Advisors Have A Huge Opportunity As The US Continues To Lag On The Retirement Front

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The U.S. Is Lagging On The Retirement Front And This Poses An Opportunity For Advisors (Natixis Global Asset Management)

Switzerland tops the 2014 Natixis Global Retirement Index, wresting the spot from Norway. The U.S. trails in the 19th position, unchanged from a year ago. "The responsibility for financial security in retirement is falling even more heavily on individuals than ever before and this trend is likely to continue as government resources in countries around the world become scarcer," according to the report. 

This provides advisors with a crucial opportunity and challenge. The report suggests that advisors steer towards investing strategies that center on an investor's goal instead of trying outperform a certain benchmark.

One Advisor Explains Why He Sold His Firm (Advisor Perspectives)

Jim Whiddon sold JWA Financial, his independent registered investment advisor (RIA) in 2012, after thirty years. In an Advisor Perspectives column he explains that this was because it "gave me the opportunity to liquefy and diversify my assets by merging into a larger firm." But he was also concerned about his succession plan. The generational shift coming to the financial industry is huge concern. 

So when he did make the decision it was because he realized the landscape for his RIA firm would only get more competitive. It was also because "as a fiduciary, the primary concern was to make sure a partner firm shared our investment and wealth-management philosophy." Finally, Whiddon writes it's because he wanted to bring in other areas of expertise like tax planning.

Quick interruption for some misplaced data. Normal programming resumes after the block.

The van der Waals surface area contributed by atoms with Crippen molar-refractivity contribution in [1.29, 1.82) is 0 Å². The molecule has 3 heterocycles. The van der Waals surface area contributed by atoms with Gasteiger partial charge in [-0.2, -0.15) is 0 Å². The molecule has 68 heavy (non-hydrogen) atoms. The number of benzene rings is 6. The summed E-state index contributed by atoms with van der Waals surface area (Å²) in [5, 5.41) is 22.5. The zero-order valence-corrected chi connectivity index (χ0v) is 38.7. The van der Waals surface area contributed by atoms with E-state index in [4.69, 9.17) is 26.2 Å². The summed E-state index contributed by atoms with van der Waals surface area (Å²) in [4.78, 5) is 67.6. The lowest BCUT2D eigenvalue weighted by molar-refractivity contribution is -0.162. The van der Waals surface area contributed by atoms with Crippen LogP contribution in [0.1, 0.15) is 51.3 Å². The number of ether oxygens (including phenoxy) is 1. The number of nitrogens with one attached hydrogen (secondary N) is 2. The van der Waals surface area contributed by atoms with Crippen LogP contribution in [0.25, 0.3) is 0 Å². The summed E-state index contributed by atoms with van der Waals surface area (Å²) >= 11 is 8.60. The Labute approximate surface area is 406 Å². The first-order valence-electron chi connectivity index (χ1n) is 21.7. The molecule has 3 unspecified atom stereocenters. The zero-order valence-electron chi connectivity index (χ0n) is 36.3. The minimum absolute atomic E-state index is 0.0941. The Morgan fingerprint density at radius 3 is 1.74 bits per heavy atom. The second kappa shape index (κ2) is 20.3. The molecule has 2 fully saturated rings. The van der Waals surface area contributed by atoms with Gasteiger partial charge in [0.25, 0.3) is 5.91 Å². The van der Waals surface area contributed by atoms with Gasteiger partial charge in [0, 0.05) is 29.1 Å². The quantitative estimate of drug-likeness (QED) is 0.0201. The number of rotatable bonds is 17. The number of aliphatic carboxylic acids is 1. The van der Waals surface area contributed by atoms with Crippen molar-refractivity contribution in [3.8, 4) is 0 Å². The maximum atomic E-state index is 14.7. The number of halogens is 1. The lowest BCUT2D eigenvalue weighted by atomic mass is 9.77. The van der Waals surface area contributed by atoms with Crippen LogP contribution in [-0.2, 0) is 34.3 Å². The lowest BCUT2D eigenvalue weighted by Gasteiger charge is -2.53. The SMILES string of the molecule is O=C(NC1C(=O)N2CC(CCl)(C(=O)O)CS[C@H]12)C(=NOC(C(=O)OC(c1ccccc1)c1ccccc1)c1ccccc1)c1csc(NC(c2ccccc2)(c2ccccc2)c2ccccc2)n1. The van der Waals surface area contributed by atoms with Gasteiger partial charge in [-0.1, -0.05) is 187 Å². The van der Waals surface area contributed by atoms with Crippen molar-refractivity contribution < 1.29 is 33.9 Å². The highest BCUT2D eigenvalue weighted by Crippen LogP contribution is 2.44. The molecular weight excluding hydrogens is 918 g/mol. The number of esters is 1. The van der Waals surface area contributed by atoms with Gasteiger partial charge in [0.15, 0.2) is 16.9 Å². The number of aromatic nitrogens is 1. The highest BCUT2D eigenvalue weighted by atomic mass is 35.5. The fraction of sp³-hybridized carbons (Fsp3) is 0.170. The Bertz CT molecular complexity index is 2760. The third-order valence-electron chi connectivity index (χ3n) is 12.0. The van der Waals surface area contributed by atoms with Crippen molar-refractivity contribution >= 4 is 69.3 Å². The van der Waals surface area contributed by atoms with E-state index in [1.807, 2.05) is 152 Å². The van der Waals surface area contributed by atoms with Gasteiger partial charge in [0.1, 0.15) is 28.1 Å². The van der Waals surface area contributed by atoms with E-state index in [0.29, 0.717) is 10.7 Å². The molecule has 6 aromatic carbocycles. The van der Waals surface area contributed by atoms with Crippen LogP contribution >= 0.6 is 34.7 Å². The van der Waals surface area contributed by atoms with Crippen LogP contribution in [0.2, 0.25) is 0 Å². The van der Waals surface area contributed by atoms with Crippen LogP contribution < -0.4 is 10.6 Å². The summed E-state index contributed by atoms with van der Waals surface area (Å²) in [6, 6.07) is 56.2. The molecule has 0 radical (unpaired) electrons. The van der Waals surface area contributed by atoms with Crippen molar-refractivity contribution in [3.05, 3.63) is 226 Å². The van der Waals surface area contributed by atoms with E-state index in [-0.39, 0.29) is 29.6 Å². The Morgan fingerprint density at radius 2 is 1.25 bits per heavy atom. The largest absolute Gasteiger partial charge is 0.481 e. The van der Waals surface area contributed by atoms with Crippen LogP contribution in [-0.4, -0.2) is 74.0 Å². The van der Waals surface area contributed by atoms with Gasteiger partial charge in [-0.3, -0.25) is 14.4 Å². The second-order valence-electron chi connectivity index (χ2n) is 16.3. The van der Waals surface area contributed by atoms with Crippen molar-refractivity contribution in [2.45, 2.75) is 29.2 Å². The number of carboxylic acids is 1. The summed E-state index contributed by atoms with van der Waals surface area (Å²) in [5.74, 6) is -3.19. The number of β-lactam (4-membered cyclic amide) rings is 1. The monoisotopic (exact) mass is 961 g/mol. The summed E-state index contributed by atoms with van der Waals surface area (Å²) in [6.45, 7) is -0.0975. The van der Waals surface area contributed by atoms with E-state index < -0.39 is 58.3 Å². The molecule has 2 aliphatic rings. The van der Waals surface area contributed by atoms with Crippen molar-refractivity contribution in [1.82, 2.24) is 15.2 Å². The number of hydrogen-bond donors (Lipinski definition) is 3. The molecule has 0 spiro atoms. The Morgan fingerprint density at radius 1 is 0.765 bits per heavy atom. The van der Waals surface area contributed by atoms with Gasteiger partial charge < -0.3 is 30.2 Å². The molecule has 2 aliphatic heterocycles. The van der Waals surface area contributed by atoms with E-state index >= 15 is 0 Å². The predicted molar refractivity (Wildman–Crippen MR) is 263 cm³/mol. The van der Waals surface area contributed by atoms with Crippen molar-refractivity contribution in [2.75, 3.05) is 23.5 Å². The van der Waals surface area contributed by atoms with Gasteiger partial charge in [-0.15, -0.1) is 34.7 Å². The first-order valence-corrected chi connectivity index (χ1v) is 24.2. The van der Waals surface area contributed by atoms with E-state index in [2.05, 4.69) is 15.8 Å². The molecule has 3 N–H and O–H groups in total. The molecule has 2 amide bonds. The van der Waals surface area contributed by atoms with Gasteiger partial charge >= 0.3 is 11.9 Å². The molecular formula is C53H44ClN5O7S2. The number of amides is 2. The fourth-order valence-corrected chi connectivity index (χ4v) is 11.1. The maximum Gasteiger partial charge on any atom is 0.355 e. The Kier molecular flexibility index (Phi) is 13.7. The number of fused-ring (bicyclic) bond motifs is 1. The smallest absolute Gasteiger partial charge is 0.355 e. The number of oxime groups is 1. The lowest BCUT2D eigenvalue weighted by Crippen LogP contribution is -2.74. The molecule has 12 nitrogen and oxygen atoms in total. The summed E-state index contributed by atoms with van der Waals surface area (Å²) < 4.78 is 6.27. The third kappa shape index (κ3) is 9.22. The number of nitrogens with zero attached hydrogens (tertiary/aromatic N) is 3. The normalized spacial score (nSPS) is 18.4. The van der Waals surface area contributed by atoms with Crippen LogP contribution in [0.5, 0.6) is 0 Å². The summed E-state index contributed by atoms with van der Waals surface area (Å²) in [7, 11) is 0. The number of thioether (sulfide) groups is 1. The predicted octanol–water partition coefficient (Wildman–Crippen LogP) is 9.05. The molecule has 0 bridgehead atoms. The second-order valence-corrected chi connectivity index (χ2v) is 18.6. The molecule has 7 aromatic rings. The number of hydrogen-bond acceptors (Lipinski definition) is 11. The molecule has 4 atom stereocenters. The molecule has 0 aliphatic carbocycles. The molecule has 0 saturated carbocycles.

Investors Shouldn't Ignore Today's Value Opportunities (The AllianceBernstein Blog)

"In the aftermath of last year’s market party, the most expensive quintile of global stocks now trades at 8.1 times book value, or almost four times higher than the global stock market as a whole—the second-highest premium since 1971," writes Chris Marx, senior portfolio manager at AllianceBernstein. "Meanwhile, the cheapest quintile sells at 0.9 times book value, a 57% discount to the market and around its historical average in both absolute and relative terms." 

We last saw such a difference between the two groups in the lets 90s. But even after the tech bubble burst, value stocks came out on top. "Indeed, our research is uncovering widespread value opportunities, with lingering anxieties pushing cheap stocks to some of their deepest discounts versus pricey stocks in more than 40 years—across all sectors of the market," Marx writes.

"Though it may take time for others to come around, we think the potential in wallflower value stocks today makes it well worth taking the chance to ask them for a dance."

A Full Round-Up Of Wall Street's Targets For The S&P 500 (Mebane Faber Research)

After the S&P closed at 1,848 and returned over 30% last year, many are wondering which direction it's headed. Here's a table of all of Wall Street's year-end S&P 500 targets.

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SP Outlooks1

Meb Faber


How Advisors Can Prepare For Teacher Clients (The Wall Street Journal)

Dave Grant writes in a new WSJ column that he left a firm with $250 in assets under management (AUM), to found a boutique firm called Finance for Teachers. This followed on concerns stemming within his own family that has a few educators that were worried about their finances as states began to cut pensions and benefits to employees. 

Advisors need to keep a few things in mind if they're about to approach teachers or have teachers approach them. "Advisers need to be prepared to provide a lot of education, without any jargon, to develop a level of trust with these clients," Grant writes. "Once advisers earn that trust, then they need to help prepare their teachers clients for their new retirement reality. Most of my clients are over the age of 50 and have done no planning; they have to start saving immediately to account for these changes."



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